The Limitations Of Wireless Microphones

The Limitations of Wireless Microphones

Cable microphones

Why cable microphones are still the simplest and most effective solution

Have you ever been on a video meeting where the audio just wasn’t up to scratch? Whether there’s too much echo, interference from background noise, or insufficient audio pickup from the far end of the room, not being able to hear speakers clearly can really hinder the progress of your meetings. Many of these problems are caused by a poor microphone, or the wrong type of microphone being used for your specific set up scenario. In the following article, we’ll go through wireless, wired and ceiling microphones and their various pros, cons and applications.

Before we begin:

There is one very important thing to consider when it comes to any microphone solution you choose – connectivity! It pays to check what connections your chosen microphone solution uses, and similarly what mic output connections your system accepts. For example, many mics may utilise a XLR type of connection, where many endpoints may only accept a 3.5mm input for mics or vice versa. Some different types may not work properly with an adaptor as well. It is also important to determine whether balanced and unbalanced audio is required or used for both devices.

Wireless Mics: Why they may create more problems than they solve

In this current age, where thousands of gadgets offer the ability of communicating without cables, it is no surprise that many people are attracted to the thought of having wireless microphones when considering video or audio solutions for their workspace. While this may seem like a more hassle-free option, the truth is there are many cases where wireless hardware creates more issues than it solves. While the obvious benefits of using wireless mics include freedom of movement and absence of cables, some of the drawbacks may include the following:

  • Battery life. No wireless device is capable of running in wireless mode indefinitely. At some stage the mic will need to be re-charged, and many of these units do not work while in charging mode. In theory, this may seem like a small issue that is easily managed. However, when you’ve just entered the room for a video meeting to find your microphones are flat and not working, it will be!
  • Life Expectancy. All rechargeable cells have a finite number of times they can be used and re-charged. While these life expectancies may vary, it is inevitable that at some point your mics will need battery replacements (and in some cases, the batteries are not replaceable at all.) There is usually a substantial cost involved in battery replacement, making wireless mics a less cost-effective solution.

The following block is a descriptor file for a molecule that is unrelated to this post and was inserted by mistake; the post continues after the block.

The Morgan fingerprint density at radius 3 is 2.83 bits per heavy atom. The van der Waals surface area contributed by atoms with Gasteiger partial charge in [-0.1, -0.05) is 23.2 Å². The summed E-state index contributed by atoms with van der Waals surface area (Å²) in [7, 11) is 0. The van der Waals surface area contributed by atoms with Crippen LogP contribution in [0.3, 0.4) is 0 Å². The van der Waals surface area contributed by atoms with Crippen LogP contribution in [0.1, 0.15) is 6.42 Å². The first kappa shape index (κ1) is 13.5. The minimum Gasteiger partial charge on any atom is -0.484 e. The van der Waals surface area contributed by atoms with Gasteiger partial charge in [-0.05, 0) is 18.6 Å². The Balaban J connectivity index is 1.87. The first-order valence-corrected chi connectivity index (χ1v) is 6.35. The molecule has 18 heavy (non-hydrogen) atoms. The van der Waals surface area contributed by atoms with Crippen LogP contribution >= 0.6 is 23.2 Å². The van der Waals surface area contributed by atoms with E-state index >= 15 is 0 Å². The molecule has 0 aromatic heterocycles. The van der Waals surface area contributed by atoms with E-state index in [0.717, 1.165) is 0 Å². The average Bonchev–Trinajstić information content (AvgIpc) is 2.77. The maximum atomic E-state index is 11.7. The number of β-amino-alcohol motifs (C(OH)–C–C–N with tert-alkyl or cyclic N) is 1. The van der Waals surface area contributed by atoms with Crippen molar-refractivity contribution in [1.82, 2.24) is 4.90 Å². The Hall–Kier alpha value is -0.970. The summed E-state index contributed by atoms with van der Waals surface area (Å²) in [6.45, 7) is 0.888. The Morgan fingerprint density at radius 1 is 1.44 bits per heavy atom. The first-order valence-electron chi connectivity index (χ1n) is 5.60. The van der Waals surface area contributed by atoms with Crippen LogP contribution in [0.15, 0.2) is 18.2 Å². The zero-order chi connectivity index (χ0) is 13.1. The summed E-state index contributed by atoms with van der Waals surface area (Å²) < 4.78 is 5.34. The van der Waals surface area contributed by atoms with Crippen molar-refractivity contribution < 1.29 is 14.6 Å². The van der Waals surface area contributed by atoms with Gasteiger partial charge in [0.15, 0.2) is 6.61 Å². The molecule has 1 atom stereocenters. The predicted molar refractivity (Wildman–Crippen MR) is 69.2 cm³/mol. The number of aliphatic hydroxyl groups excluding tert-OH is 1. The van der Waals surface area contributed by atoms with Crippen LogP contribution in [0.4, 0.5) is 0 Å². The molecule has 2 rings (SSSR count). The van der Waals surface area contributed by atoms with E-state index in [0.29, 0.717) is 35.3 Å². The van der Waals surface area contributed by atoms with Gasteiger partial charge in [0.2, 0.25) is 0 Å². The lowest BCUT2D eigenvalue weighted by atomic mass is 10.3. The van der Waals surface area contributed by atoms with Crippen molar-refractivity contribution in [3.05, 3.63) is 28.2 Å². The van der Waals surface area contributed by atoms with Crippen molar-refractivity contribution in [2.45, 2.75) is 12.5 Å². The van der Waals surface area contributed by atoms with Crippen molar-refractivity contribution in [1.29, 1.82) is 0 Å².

• Range. Like any wireless device, the distance between the transmitter and receiver is limited and increasing this distance may also result in shorter battery life as the transmission power may need to be increased to compensate for the extra range. Meaning the wireless mics will have to be charged more frequently
  • Interference. With so many wireless and electronic devices active in our daily surroundings (particularly in an office or commercial environment) the comparatively narrow frequency band used for these has become crowded. While some devices feature automatic channel selection to use the least crowded channels, there are always going to be devices that are using similar frequencies and this may impact the quality of the signal as well as the effective range.
  • Security. As all wireless devices are forced to be using a very narrow frequency range it is not difficult for these channels to be intercepted and this interception may also be undetected. Some Wireless Mic systems do offer encryption however this feature may impact latency or real-time delivery speed and may also increase the cost of the products considerably.
  • Cost. As Wireless Mics have a requirement to have a lot more equipment on-board (such as batteries and a wireless antenna/receiver) it should also be considered that the cost of manufacturing these would be significantly greater than a comparable wired Mic. There may be an additional built-in cost to cover radio or transmission band licencing as well.

Wired Mics and Effective Cable Management

Wired Mics and Effective Cable Management

Wired Mics are very reliable and free from all of the issues mentioned above, save for the obvious limitations of cables and their length. While cable length is not usually something that can be altered, there are a number of ways cables can be managed more effectively to create a neater, safer configuration.

Many modern VC systems feature clever ways to minimise visible cables, including the use of adhesive cable guides that can be attached to the underside of a table. Many board tables feature a hole or duct where power cables or network data cables can be routed from the top of the table down to floor ports. This is a perfect way to conceal any cabling. Cables can also be pushed down into gaps between tables or tidied up with basic cable ties, adhesive mounts and a little imagination.

In instances where cables are required to cross the floor from a table to a wall (for example when connecting a camera mounted on a wall) it may be possible to run these in existing floor conduits, or even under carpet or mats. If those options are unavailable or unsuitable, many other cable management solutions can be adopted.

One of the simplest and effective solutions here is a drop over (or open-channel) cable cover. These often come as a modular unit available to be purchased in pre-cut lengths and can often be connected to each other much like jigsaw pieces.

The material used for these can also vary and can be found in rubber, PVC and even high-visibility Velcro-backed fabric designed to firmly attach to carpet. Some Velcro types can even be purchased in bulk rolls to allow the perfect length to be cut off as needed.